In his letter of consolation over the petiroh of the Tchebiner Rov, HaRav Yaakov Kanievsky z'l writes, "Clearly today is Ikveso Demeshicho and techias hameisim will be soon. May it be His will that it will take place speedily in our days" (Karaina DeIgarto Part II, 39).

HaRav Shach zt'l also made similar remarks such as, "We are now living in a period of Ikveso Demeshicho" (Michtovim Umaamorim 4:9).


Such extreme forms of evil on the part of the goyim are reason for the Redemption in and of themselves. "When we see that the evil perpetrated by the goyim becomes great," writes the Mashgiach, "we must grow stronger in our faith in the future Redemption."

In his droshos the Beis HaLevi wrote that the Redemption can come either of two ways: through "tzidkas Am Yisroel" or through "rishas hagoyim."

In Uvdos LeBrisk (Part I, Shaar 27) Rav M. D. Soloveitchik notes the lyrics of one of the Shabbos Night zemiros: "Meshoch chasdecho leyod'echo keil kano venokeim." When we ask for chesed from HaKodosh Boruch Hu, he wonders, why should we allude to His vengeance?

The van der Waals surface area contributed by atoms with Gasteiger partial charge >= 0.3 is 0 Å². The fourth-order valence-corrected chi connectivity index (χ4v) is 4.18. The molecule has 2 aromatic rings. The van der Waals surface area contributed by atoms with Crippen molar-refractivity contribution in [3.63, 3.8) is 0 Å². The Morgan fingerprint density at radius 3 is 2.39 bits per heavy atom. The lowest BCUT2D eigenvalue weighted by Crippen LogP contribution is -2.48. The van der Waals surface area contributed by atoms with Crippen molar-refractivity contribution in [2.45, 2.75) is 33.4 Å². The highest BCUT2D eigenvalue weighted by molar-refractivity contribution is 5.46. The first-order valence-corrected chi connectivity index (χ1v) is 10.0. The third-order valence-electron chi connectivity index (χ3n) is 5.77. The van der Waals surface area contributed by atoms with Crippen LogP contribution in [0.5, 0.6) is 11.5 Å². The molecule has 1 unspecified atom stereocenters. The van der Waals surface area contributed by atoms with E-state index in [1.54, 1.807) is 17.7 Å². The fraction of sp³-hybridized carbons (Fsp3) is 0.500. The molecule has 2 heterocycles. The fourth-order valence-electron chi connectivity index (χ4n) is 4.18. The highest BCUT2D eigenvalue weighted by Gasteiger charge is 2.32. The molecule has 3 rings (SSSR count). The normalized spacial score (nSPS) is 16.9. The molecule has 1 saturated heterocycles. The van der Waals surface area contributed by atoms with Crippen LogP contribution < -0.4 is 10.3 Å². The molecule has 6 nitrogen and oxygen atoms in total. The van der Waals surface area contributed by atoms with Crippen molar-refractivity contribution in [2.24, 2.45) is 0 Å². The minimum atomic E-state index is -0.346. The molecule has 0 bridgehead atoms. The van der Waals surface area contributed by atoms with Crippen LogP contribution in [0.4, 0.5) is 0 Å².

But according to the Beis HaLevi, Klal Yisroel's salvation will itself sprout from Hashem's wrath towards the goyim.


During these difficult times we must buttress our emunah, because salvation is on the way. In the article "Tzipias Hayeshu'o" the Chofetz Chaim explains that our emunah has grown weak. "We have seen several places where religious observance has grown very weak and children are cutting themselves free of Torah at a young age, which was not the case just a few years ago . . . The primary reason for this is weakened emunah, for belief in the Eternal World, in reward and punishment, in the coming of Moshiach and in the other prophecies recorded in the Torah has given Am Yisroel the strength in each and every generation to bear all of the afflictions and hardship, and to uphold their religion with mesirus nefesh, both them and their children . . . And when we see the extent of the affliction and hardship we must face every day . . . people lose hope in the Geula even as it draws near."